Finalists with connections to RIT were nominated in several categories.

  • Hz Innovations Inc., nominated for the Rising Star Award, was founded by a team of RIT students and created Wavio, a sound-recognition technology system designed to alert deaf and hard-of-hearing people to sounds in their homes. Hz Innovations Inc. is Greyson Watkins (computer security, Durham, N.C.); Chrystal Schlenker (interpreting and business, Rochester, N.Y.); Nicholas Lamb (electrical engineering, Waterloo, N.Y.); and Zach Baltzer (microelectronic engineering, Hilton, N.Y.). The Rising Star Award, intended for early-stage or second-stage start-up companies, recognizes an outstanding entrepreneurial individual or startup company that leveraged emerging innovative technology and lean start-up skills to establish a viable new business or market segment that demonstrably contributes to the Greater Rochester community.
  • IMSWorkX Inc., nominated for the Technology Innovation Award, was founded by RIT graduate Shannon Chevier ’99 (software development and management, MS). IMSWorkX Inc. launched from RIT’s Venture Creations business incubator in 2015 and is a telecommunications software company providing service layer applications and solutions for the emerging all-IP communications network.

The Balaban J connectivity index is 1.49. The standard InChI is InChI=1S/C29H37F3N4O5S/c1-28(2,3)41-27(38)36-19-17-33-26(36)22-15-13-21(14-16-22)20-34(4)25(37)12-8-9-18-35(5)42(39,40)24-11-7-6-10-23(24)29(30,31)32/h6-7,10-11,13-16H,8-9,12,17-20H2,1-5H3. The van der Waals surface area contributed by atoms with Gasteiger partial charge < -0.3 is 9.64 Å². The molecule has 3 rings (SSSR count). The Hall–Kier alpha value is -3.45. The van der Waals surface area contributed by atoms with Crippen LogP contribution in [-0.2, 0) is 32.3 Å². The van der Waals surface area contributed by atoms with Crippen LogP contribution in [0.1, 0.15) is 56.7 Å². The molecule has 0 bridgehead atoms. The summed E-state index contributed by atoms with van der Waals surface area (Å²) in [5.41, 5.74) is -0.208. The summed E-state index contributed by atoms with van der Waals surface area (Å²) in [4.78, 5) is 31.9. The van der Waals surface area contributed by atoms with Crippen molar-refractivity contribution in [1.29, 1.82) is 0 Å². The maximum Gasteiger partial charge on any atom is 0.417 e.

Student Achievement Award nominees are:

  • ThermApparel, founded by Bradley Dunn (MFA, industrial design, Baltimore); Kurtis Kracke (MFA, industrial design, Rochester, N.Y.); and Crystal Mendoza Paulin (biomedical engineering, Dallas). ThermApparel is a lower cost, discreet, flexible garment that assists patients with multiple sclerosis, epilepsy, cerebral palsy or other conditions, by regulating body temperature in hot weather.
  • Bikelomatic Complexity, founded by Jesse Jurman (software engineering, Rochester, N.Y.); Steve Kroh (software engineering, Hookset, N.H.); Ethan Jurman (software engineering, Rochester, N.Y.); and Matthew Waite (software engineering, Conklin, N.Y.). Bikelomatic Complexity is working with Adventure Cycling to produce a web and mobile application to help cyclists document their experiences on tour.